Wednesday, May 14, 2008

It's All in a Name

So what should you name yourself at work? Ambiguously, seems to be the advice of a woman called Josephine who calls herself Finn at work. Once she changed her alias at work she started to receive a different type of email that contained different insights into how the business worked, and gain insight into the back channel where the real insights get discussed on the future of the company or who's who. This is one of the insights from an article by Sylvia Ann Hewlett.

Now one problem with this strategy is with the advent of social technologies that reveal more about us. I love the feature we have at work that allows me to view the photos of people on an email thread or invited to a meeting. At a quick glance I can see who is who, or use to recall who said what in a meeting. Some people love the tool to disambiguate names so they know the gender of whom they're engaging with - why do they do that? sometimes curiosity, and sometimes to refer to that person as he or she in mail. It's complicated.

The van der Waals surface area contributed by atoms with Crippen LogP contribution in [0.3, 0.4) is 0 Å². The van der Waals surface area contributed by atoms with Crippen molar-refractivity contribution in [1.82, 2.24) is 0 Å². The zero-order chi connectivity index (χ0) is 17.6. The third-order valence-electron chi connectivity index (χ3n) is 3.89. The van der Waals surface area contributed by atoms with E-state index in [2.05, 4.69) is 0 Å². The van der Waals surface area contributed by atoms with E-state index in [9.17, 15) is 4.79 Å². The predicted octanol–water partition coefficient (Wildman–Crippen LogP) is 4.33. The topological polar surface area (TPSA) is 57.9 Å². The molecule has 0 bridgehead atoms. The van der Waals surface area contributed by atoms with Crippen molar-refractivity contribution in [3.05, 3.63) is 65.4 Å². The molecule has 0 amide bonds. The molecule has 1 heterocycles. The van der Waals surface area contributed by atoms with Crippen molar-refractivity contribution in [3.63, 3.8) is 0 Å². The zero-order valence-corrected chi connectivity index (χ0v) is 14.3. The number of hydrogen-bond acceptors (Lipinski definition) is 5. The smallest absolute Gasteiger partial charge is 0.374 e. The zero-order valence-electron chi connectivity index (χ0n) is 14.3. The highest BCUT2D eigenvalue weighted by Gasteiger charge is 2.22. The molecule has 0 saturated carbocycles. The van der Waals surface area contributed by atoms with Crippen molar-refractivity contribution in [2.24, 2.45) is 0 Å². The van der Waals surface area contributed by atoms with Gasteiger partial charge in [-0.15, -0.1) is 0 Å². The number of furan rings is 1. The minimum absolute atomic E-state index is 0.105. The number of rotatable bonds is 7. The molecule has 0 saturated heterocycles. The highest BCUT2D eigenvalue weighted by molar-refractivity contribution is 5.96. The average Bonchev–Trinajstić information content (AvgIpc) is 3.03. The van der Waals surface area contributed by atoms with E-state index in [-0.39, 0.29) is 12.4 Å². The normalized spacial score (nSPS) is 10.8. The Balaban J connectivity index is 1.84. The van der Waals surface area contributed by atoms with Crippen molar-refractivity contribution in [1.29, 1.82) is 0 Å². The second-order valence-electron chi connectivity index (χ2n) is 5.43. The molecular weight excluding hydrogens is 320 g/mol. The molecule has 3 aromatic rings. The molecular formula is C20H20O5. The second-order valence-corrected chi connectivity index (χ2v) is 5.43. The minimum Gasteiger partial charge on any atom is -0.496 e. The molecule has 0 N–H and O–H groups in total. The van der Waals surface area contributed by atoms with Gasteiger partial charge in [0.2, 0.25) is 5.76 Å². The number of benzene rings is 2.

The question is long term will social technologies aid the gender gap or keep repositioning the gap. I like using facebook and linkedin as it formalizes relationships as people grow their lists of friends, but to me now I have a set of people to reach out to who invited me to their networks. I've been invited by all types of people whom I wouldn't have thought would have considered me a friend.

So while the focus group research offers the advantages of a gender neutral name, it's going to be harder to leverage that strategy in the future.

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